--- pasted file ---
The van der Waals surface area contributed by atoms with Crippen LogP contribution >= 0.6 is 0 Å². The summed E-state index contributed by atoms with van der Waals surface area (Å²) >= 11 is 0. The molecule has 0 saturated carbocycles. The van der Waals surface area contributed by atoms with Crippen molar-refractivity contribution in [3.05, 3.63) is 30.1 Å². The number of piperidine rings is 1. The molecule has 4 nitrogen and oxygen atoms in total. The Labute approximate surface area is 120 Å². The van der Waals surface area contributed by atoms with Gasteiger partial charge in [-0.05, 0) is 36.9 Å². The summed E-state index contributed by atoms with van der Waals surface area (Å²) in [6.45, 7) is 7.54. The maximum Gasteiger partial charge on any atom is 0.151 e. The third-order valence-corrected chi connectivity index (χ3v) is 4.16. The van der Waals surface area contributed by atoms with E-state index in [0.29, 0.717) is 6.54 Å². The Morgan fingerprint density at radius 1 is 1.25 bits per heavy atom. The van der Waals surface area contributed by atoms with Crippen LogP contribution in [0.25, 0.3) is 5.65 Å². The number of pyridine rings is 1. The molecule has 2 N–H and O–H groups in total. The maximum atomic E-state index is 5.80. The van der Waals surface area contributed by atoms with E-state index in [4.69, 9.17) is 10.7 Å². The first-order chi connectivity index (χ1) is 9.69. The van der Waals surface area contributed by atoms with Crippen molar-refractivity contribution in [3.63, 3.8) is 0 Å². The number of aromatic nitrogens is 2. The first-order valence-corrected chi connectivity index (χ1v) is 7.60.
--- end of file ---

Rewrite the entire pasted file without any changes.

The van der Waals surface area contributed by atoms with Crippen LogP contribution >= 0.6 is 0 Å². The summed E-state index contributed by atoms with van der Waals surface area (Å²) >= 11 is 0. The molecule has 0 saturated carbocycles. The van der Waals surface area contributed by atoms with Crippen molar-refractivity contribution in [3.05, 3.63) is 30.1 Å². The number of piperidine rings is 1. The molecule has 4 nitrogen and oxygen atoms in total. The Labute approximate surface area is 120 Å². The van der Waals surface area contributed by atoms with Gasteiger partial charge in [-0.05, 0) is 36.9 Å². The summed E-state index contributed by atoms with van der Waals surface area (Å²) in [6.45, 7) is 7.54. The maximum Gasteiger partial charge on any atom is 0.151 e. The third-order valence-corrected chi connectivity index (χ3v) is 4.16. The van der Waals surface area contributed by atoms with E-state index in [0.29, 0.717) is 6.54 Å². The Morgan fingerprint density at radius 1 is 1.25 bits per heavy atom. The van der Waals surface area contributed by atoms with Crippen LogP contribution in [0.25, 0.3) is 5.65 Å². The number of pyridine rings is 1. The molecule has 2 N–H and O–H groups in total. The maximum atomic E-state index is 5.80. The van der Waals surface area contributed by atoms with E-state index in [4.69, 9.17) is 10.7 Å². The first-order chi connectivity index (χ1) is 9.69. The van der Waals surface area contributed by atoms with Crippen molar-refractivity contribution in [3.63, 3.8) is 0 Å². The number of aromatic nitrogens is 2. The first-order valence-corrected chi connectivity index (χ1v) is 7.60.